People in Galway are being asked to help with a survey on Barn Owls in the county which is being carried out this summer.
BirdWatch Ireland is asking the public and landowners to report information on Barn Owls in an online survey aiming to examine how the birds are currently faring here.
The findings of the survey will be used to make sure nest sites are protected and help conservation efforts which will include providing nest boxes.
Barn Owls were once a common sight in Galway, but over recent decades, their populations have suffered extensive declines and they are now a Red-listed Bird of Conservation Concern in Ireland.
As a top predator and sentinel species for the health of our countryside, BirdWatch Ireland says that the declines in Barn Owl populations are extremely worrying.
The changing agricultural landscape has resulted in the loss of suitable habitats, including a reduction of prey-rich foraging habitat and nesting sites.
Alongside these land use changes and the loss of habitat, the increased use and increased toxicity of anti-coagulant rodenticides, as well as the expansion of major road networks, are likely to be the main factors which have influenced the declines in the Barn Owl populations.
But despite Barn Owl populations declining in recent decades, there seems to be early indications that they may be recovering in Galway.
In recent years, Barn Owl pairs have re-established in old ruins which have not held Barn Owls for many years.
One of the reasons for this recovery may be due to the range expansion of non-native small mammal species, the Greater White-toothed Shrew and the Bank Vole, both of which are recent arrivals to Galway and are taken as prey by Barn Owls and other predators.
John Lusby of BirdWatch Ireland said that it is a “very special experience to glimpse the ghostly form of the Barn Owl floating silently over their hunting grounds in the dead of night, or to hear their eerie screeches and strange snoring calls.”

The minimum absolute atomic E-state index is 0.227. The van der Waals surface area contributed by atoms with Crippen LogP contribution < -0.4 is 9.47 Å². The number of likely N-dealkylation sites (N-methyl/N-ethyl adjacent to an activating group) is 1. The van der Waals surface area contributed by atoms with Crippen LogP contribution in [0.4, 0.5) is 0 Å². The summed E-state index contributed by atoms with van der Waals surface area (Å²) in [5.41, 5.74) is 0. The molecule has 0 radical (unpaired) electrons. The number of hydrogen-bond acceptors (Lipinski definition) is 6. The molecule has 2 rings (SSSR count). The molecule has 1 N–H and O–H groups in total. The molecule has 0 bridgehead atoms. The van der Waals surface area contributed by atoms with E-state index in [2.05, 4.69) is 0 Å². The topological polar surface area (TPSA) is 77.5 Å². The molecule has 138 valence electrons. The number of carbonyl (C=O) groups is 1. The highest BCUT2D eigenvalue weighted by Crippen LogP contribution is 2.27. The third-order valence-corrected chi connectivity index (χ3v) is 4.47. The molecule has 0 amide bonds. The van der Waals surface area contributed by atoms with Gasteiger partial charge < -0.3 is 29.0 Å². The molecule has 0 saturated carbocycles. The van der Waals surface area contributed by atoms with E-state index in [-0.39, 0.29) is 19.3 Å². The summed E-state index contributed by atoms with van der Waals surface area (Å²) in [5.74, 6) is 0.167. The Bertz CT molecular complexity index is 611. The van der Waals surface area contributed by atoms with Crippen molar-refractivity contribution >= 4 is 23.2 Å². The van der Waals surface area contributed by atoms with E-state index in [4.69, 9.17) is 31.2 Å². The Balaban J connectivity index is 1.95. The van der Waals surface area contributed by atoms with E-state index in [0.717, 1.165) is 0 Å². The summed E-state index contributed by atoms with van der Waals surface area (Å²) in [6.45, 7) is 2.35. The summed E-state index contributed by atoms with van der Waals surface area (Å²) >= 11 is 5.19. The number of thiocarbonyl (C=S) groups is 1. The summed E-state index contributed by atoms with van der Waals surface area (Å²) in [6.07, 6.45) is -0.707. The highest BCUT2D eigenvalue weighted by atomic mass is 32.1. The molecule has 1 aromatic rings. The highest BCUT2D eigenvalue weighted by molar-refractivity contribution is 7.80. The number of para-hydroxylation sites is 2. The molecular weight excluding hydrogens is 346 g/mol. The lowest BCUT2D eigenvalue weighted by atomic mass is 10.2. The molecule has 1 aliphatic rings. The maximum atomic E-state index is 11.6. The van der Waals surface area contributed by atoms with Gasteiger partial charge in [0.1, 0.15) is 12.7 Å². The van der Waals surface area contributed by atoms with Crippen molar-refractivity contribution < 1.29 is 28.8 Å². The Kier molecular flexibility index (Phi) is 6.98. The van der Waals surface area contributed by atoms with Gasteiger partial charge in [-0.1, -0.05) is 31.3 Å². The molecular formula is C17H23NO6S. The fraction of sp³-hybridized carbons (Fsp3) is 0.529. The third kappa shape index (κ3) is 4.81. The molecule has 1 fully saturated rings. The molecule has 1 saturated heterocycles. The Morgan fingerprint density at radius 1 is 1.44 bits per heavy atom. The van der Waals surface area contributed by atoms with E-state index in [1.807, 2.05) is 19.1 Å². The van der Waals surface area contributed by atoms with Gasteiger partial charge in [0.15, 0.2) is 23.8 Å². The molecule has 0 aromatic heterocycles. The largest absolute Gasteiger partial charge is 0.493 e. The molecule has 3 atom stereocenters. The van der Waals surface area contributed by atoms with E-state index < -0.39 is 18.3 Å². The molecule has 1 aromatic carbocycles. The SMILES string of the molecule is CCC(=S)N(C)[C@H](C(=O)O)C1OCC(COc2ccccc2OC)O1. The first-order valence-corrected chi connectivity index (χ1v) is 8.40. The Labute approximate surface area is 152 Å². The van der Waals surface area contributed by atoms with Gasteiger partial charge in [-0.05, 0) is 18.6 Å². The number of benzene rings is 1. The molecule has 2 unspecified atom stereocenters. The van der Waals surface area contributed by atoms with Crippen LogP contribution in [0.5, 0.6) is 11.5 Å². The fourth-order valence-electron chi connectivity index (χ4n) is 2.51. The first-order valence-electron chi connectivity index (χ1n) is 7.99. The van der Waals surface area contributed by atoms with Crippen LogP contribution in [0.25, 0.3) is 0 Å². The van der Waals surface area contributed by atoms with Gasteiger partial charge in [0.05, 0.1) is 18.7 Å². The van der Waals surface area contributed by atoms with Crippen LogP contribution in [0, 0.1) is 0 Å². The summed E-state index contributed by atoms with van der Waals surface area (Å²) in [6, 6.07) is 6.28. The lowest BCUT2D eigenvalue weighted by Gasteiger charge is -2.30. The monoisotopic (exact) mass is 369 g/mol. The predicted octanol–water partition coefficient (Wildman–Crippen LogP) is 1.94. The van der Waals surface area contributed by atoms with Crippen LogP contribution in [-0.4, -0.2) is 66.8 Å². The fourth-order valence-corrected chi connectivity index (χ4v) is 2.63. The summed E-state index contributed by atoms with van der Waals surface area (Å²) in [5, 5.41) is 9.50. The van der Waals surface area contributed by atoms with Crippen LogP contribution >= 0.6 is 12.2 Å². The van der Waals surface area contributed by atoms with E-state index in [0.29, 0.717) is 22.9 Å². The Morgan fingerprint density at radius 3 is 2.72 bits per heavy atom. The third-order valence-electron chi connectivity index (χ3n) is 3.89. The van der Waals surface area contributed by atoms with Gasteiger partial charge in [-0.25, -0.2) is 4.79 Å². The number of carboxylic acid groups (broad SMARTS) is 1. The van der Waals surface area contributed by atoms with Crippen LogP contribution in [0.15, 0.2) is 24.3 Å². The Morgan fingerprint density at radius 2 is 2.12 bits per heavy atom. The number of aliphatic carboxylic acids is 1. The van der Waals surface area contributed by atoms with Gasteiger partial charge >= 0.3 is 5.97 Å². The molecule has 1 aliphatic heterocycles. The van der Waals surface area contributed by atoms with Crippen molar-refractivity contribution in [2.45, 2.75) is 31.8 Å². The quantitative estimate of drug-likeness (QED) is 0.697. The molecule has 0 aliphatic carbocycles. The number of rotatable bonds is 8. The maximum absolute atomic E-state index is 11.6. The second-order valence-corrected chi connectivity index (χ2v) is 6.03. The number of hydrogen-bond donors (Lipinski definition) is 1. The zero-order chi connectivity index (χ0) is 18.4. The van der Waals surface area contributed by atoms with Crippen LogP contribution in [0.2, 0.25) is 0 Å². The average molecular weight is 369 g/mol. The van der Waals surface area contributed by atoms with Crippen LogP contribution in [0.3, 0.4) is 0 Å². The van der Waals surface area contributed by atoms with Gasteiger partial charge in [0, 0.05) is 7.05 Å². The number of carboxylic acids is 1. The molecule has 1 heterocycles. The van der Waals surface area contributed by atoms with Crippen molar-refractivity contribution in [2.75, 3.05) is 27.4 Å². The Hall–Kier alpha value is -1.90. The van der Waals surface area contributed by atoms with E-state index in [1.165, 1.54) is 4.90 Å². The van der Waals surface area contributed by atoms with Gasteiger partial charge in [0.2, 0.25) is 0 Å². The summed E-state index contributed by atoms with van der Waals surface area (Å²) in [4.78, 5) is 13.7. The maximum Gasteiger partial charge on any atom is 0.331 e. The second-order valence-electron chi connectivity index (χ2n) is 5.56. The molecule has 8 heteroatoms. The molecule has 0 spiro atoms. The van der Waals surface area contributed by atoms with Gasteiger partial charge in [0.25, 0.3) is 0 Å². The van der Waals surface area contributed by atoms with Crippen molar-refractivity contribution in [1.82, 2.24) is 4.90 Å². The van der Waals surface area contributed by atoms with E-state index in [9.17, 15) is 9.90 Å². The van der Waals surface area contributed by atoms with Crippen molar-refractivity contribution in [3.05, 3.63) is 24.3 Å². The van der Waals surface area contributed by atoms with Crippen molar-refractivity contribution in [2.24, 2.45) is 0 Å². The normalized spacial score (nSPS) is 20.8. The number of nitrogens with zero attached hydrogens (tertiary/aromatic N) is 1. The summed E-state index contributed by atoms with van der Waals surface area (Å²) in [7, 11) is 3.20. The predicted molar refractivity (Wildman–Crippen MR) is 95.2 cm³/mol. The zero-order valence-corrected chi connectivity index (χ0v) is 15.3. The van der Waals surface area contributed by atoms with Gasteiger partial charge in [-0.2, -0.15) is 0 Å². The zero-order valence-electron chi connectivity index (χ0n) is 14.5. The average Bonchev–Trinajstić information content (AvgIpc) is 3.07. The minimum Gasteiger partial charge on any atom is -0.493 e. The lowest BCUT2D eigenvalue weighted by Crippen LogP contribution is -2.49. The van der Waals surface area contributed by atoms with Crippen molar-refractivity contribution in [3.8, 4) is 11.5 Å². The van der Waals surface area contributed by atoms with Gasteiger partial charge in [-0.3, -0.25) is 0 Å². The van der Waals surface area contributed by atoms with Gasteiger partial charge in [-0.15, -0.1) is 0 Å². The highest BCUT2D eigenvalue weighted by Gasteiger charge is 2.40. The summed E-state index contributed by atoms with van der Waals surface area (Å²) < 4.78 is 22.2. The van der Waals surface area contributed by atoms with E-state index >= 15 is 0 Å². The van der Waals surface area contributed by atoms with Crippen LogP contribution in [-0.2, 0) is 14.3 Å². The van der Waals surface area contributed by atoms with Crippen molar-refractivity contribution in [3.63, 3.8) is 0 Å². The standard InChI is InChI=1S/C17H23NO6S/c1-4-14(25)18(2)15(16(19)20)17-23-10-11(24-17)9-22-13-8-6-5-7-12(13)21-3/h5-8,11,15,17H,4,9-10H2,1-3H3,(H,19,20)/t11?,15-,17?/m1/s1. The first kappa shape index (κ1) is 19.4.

“Everybody who has been lucky enough to see this remembers such an encounter, and we are asking people to report this information to us, which will greatly help our survey efforts to locate nest sites and to determine the health of the population,” said Mr Lusby.
He added that they are also looking for information on Barn Owl nest boxes in the county, and many different groups and individuals have gone to great effort to help Barn Owls in Galway by installing purpose-built nest boxes.
“We hope to get a better idea of how many nest boxes are in place and the proportion that are being used by Barn Owl, and we would ask that anyone that has put up a nest box to let us know,” he said.
You can help the survey and conservation efforts by reporting any information that you have on Barn Owls in the county by visiting here or visit the BirdWatch Ireland website.
BirdWatch Ireland has also stressed that Barn Owls are a protected species and can be very sensitive to disturbance, and that potential nest sites should never be approached or interfered with in any way.
The Barn Owl Survey in Galway is supported by the Heritage Office, Galway Co Council through the National Biodiversity Action Plan Fund, and the NPWS.